The North Coast Watershed Association, comprised of four local watershed councils (Ecola Creek, Nicolai-Wickiup, Skipanon and Youngs Bay) and the Columbia River Estuary Study Taskforce (CREST) received nearly $300,000 in grant funds this summer for salmon and watershed restoration and monitoring projects.
"The success we've seen with our grant proposals are a direct result of the hard work and dedication of volunteers participating in watershed councils, discussing problems and offering solutions," said Todd Cullison, CREST's director of Watershed Programs.
The Lower Columbia River Estuary Partnership approved $160,000 and U.S. Fish and Wildlife Service approved $25,000 to restore a tidal wetland along the Lewis and Clark River. When completed, this project will restore 25 acres to tidal influence and provide habitat for juvenile salmon such as coho. A second U.S. Fish and Wildlife Service grant was awarded to implement an Aquatic Habitat Inventory in Big Creek. The survey will determine the amount of suitable habitat for salmon and steeelhead spawning and rearing in Big Creek. The Nicolai-Wickiup Watershed Council, landowner Hampton Affiliates and the Oregon Department of Fish & Wildlife will use this information for management decisions and restoration prioritization in the watershed.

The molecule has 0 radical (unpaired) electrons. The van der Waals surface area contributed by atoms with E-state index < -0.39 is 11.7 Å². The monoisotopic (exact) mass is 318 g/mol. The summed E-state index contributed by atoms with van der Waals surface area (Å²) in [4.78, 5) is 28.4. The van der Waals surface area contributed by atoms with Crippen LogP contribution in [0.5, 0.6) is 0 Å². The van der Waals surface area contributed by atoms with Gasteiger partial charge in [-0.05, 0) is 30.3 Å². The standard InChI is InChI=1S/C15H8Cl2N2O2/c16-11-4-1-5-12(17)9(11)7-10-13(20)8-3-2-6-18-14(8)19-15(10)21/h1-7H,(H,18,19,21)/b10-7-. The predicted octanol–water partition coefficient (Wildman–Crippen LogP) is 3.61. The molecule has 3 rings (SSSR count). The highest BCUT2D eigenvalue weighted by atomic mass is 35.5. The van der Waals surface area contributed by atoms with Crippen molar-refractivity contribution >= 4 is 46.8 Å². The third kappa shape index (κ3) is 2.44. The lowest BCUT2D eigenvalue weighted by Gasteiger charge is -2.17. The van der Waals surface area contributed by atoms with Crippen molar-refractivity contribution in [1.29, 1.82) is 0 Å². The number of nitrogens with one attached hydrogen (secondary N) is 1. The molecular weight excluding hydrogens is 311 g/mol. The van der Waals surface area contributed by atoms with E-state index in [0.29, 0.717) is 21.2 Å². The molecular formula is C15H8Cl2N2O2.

Additionally, three grants from the Oregon Watershed Enhancement Board (0WEB) were awarded to the councils. One grant for $35,000 is for winter night snorkeling in streams to investigate the presence of coho salmon. Biologists snorkel side channels and pools counting juvenile coho at night, often times in undesirable conditions, to determine fish distribution and abundance in the Youngs Bay watershed.
When completed, the Youngs Bay council will have a better understanding of where to implement future restoration projects and focus their efforts. The Youngs Bay Watershed council will also be conducting intensive water quality monitoring and juvenile fish sampling in sloughs with recently replaced tidegates.
"We've replaced several tidegates over the past three years and now have enough money and study sites to intensively monitor the benefits of these projects to water quality and fish," said Cullison.
The Ecola Creek Council is working in the watershed surrounding Cannon Beach and Arch Cape. The council received a $10,000 Small OWEB Grant for large wood p lacement in Arch Cape Creek. The project will place trees donated from Longview Fibre in the stream to create additional fish habitat and control erosion.
The watershed councils are community-based organizations proactively working to improve watershed health, including clean water and salmon restoration.